set up a Linux swap area
[options] device [size]
sets up a Linux swap area on a device or in a file.
device argument will usually be a disk partition
(something like /dev/sdb7) but can also be a file.
The Linux kernel does not look at partition IDs, but many
installation scripts will assume that partitions of hex type
82 (LINUX_SWAP) are meant to be swap partitions.
(Warning: Solaris also uses this type. Be careful not to
kill your Solaris partitions.)
parameter is superfluous but retained for backwards
compatibility. (It specifies the desired size of the swap
area in 1024-byte blocks. mkswap will use the entire
partition or file if it is omitted. Specifying it is unwise
– a typo may destroy your disk.)
the swap area, you need the swapon command to start
using it. Usually swap areas are listed in /etc/fstab
so that they can be taken into use at boot time by a
swapon −a command in some boot script.
The swap header
does not touch the first block. A boot loader or disk label
can be there, but it is not a recommended setup. The
recommended setup is to use a separate partition for a Linux
like many others mkfs-like utils, erases the first
partition block to make any previous filesystem
mkswap refuses to erase the first block on a device
with a disk label (SUN, BSD, ...).
Check the device (if it is a
block device) for bad blocks before creating the swap area.
If any bad blocks are found, the count is printed.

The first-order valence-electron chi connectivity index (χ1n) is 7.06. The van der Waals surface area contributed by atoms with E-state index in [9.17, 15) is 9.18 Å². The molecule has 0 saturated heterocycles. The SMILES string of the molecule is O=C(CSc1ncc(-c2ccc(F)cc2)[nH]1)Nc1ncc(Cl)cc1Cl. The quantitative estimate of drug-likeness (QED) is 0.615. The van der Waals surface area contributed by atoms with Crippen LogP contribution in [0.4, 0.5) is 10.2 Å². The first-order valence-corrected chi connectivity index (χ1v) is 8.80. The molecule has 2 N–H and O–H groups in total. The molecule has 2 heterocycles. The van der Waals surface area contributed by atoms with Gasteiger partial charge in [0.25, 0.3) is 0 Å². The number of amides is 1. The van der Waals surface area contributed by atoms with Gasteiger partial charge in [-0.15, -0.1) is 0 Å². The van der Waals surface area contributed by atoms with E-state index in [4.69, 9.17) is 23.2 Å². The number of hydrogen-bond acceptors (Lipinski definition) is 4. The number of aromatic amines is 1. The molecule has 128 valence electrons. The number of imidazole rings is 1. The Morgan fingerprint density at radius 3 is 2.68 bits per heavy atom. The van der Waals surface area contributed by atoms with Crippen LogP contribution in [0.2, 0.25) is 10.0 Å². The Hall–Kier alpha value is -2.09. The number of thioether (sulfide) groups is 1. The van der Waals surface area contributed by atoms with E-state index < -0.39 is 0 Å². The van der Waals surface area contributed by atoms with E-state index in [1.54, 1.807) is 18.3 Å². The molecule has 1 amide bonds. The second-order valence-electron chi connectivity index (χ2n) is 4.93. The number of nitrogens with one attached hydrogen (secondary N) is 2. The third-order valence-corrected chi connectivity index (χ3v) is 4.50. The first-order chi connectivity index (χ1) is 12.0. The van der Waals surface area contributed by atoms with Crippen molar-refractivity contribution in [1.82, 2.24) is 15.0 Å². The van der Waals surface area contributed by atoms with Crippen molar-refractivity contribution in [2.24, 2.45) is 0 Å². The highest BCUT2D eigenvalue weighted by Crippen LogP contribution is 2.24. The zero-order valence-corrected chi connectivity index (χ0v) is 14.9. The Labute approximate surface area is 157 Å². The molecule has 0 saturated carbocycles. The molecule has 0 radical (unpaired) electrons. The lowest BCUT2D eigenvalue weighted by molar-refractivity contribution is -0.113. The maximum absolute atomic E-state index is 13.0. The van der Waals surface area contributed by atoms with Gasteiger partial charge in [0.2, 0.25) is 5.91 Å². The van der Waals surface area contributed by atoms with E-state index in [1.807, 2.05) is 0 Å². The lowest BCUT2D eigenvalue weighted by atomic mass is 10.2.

Go ahead even if the command is
stupid. This allows the creation of a swap area larger than
the file or partition it resides on.
this option, mkswap will refuse to erase the first
block on a device with a partition table.
Specify a label for the
device, to allow swapon by label.
Specify the page size
(in bytes) to use. This option is usually unnecessary;
mkswap reads the size from the kernel.
Specify the UUID to use.
The default is to generate a UUID.
Specify the swap-space version.
(This option is currently pointless, as the old −v
0 option has become obsolete and now only −v
1 is supported. The kernel has not supported v0
swap-space format since 2.5.22 (June 2002). The new version
v1 is supported since 2.1.117 (August 1998).)
Display help text and exit.
Display version information and
useful size of a swap area depends on the architecture and
the kernel version.
number of the pages that is possible to address by swap area
header is 4294967295 (UINT_MAX). The remaining space on the
swap device is ignored.
Linux allows 32 swap areas. The areas in use can be seen in
the file /proc/swaps
refuses areas smaller than 10 pages.
don’t know the page size that your machine uses, you
may be able to look it up with "cat /proc/cpuinfo"
(or you may not – the contents of this file depend on
architecture and kernel version).
To set up a
swap file, it is necessary to create that file before
initializing it with mkswap, e.g. using a command
−−length 8GiB swapfile
Note that a
swap file must not contain any holes. Using cp(1) to
create the file is not acceptable. Neither is use of
fallocate(1) on file systems that support
preallocated files, such as XFS or ext4, or on
copy-on-write filesystems like btrfs. It is
recommended to use dd(1) and /dev/zero in these
cases. Please read notes from swapon(8) before adding
a swap file to copy-on-write filesystems.
enables libblkid debug
command is part of the util-linux package and is available